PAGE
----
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If simultaneously in every direction, I were to precisely measure the distance to the edge of the observable universe (not: the physical universe), then would I find myself exactly in the center with zero error tolerance? Would it make a difference if I were accelerated in relation to some point in the universe, to nearly the speed of light?

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    $\begingroup$ If the big bang is true and given special relativity, every location in the universe would observe that it is at the center, making this measurement impossible. $\endgroup$ Jan 21 at 18:12
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    $\begingroup$ Related: physics.stackexchange.com/a/63780/123208 "The edge of the observable universe is receding from us with a recession velocity of more than 3 times the speed of light, 3.18c, to be exact". $\endgroup$
    – PM 2Ring
    Jan 21 at 19:44
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    $\begingroup$ I happen to be typing this from the exact center of the observable universe. $\endgroup$
    – WillO
    Jan 21 at 19:49
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    $\begingroup$ @Qmechanic I don't think your suggested dupe target is relevant. I'm pretty sure that Caleb understands that an observer at any point in the universe can consider themself to be the centre of the observable universe. This question is asking about how precisely equal are the distances to the edge of the observable, in all directions (relative to an observer on or near Earth). $\endgroup$
    – PM 2Ring
    Jan 21 at 20:14
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    $\begingroup$ There are problems with the use of Special Relativity (rather than GR) regarding observability, and some of those problems vary with the cosmological model. See Davis & Lineweavers' "Expanding confusion", available free online. (Their diagrams, verbiage, & math are very widely accepted.) $\endgroup$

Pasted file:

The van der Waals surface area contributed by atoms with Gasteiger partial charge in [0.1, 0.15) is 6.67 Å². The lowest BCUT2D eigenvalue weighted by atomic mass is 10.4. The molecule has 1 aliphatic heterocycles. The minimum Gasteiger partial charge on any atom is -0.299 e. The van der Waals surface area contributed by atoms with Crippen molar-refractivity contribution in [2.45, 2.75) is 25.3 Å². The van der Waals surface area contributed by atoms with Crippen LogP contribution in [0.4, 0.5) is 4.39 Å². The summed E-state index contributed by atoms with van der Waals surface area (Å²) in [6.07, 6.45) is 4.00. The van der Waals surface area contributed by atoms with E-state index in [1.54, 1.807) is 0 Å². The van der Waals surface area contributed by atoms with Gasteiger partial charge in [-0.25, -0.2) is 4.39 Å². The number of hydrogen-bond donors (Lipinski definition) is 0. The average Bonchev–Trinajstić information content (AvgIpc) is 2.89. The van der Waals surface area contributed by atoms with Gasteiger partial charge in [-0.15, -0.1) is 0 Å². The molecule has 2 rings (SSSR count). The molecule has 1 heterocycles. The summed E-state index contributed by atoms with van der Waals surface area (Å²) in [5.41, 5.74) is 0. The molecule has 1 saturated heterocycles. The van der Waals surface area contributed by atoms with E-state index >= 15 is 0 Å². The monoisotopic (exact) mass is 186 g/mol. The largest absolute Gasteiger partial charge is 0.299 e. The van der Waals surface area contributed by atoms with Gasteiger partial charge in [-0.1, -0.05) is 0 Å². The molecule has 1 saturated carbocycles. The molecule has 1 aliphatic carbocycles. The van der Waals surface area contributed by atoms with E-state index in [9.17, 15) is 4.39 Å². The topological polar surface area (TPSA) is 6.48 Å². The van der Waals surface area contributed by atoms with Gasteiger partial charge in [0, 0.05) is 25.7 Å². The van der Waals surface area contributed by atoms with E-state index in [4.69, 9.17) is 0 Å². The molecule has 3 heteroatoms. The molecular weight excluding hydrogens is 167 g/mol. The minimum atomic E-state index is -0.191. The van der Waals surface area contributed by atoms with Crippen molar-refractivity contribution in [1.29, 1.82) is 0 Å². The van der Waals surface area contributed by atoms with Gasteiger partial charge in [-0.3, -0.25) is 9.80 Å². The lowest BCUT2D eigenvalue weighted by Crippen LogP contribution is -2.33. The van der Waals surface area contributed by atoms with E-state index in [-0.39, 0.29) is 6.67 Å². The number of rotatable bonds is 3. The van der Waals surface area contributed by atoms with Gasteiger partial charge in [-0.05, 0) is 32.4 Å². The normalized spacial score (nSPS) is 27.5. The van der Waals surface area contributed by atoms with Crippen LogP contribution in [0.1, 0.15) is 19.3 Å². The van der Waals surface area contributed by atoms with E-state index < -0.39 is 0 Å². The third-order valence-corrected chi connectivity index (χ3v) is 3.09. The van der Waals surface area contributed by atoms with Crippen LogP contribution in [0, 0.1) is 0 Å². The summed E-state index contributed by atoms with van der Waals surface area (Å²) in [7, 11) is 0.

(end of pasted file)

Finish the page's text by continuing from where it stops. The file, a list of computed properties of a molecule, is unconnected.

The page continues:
– Edouard
    Jan 23 at 21:01

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At the time I wrote this answer, other answers are pointing out that the universe has no unique centre, but I take it that you know this and you are asking about something else. I think you are asking about how the observable universe relates to the entire cosmos (which we cannot observe in full), and whether it depends on your state of motion.

The "observable universe" is usually defined to be those physical things (such as galaxies) whose worldlines intersect the past light cone of whichever observer is concerned. By this definition each observer is located at the centre of what the "observable universe" is for them. Observers located sufficiently far apart will have different past light cones and therefore they find different parts of the entire cosmos to be observable. (This statement assumes that the entire cosmos is larger than the part observable by anyone; this is not necessarily the case but it's a reasonable starting-point for thinking about cosmology and it seems likely to be correct.)

You are located at the centre of your observable universe and I am located at the centre of mine.

The question asks whether if you had a different motion the observable universe (for you) would be a different part of the entire cosmos. The answer is no, because your past light cone does not depend on your state of motion. However, by moving fast you can begin to explore different parts of the cosmos, and as you move your past cone moves. So after moving fast for a while your observable universe will then be a different part of the cosmos from what your observable universe is today.

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    $\begingroup$ Your observable universe will be a different part of the cosmos after moving fast for a while. But unless you move faster than light your previous location in spacetime will be within your new past light cone, and thus anything in your old past light cone will also be in your new past light cone, and thus at least potentially observable. Is that reasoning correct? $\endgroup$
    – Ben
    Jan 23 at 2:04